London’s City Hall, opened in 2002 and scored an E despite being described by its architect Foster & Partners as a “virtually non-polluting public building.”

New mandatory disclosure rules in the UK have revealed the embarrassing truth in the most prominent and sometimes beautiful buildings.

According to a recent article in The Guardian, The Palace of Westminster and the Bank of England have been exposed for their high greenhouse emissions, with a G rating where A shows the best performance and G the worst.

But although that might be expected, what’s worse is that new buildings designed by leading architects, and which proclaim their “greenness” have also been painfully exposed.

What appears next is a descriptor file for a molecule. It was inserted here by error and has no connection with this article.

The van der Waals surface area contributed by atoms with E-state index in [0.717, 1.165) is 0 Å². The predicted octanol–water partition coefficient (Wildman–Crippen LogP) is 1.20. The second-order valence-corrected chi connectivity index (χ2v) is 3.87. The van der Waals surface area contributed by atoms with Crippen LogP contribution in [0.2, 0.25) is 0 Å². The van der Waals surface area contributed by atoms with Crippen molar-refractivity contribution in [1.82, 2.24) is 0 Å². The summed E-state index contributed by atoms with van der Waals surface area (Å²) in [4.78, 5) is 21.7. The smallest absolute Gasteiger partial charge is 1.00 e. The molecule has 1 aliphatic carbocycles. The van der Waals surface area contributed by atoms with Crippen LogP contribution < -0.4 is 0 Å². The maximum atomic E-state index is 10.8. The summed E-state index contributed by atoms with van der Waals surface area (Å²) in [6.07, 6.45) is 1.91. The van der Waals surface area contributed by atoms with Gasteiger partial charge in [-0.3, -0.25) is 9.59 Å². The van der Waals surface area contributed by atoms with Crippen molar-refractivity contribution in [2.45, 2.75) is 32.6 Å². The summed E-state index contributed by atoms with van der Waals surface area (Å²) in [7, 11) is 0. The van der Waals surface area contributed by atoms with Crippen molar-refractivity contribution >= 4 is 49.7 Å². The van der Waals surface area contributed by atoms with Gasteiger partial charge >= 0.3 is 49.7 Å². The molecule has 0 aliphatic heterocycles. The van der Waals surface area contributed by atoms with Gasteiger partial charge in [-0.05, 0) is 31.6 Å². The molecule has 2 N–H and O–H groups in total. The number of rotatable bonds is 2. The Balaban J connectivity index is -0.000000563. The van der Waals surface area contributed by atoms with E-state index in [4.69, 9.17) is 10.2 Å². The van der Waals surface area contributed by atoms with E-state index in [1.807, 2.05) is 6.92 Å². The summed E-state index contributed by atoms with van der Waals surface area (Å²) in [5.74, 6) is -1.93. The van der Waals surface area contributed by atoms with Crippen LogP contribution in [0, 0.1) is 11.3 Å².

In this category are London’s City Hall, which opened in 2002 and scored an E despite being described by its architect Foster & Partners as a “virtually non-polluting public building,” the article said.

“The Treasury’s headquarters on Horse Guards Parade scored the same despite a complete office refurbishment six years ago that was supposed to ‘set new environmental standards in Whitehall’.

“In Manchester, the Imperial War Museum North, designed by Daniel Libeskind and opened in 2002, scored a G, the same as its 91-year-old sister museum in London.

Oooooops… Read the full article:

https://www.guardian.co.uk/environment/2008/oct/02/carbonemissions.greenbuilding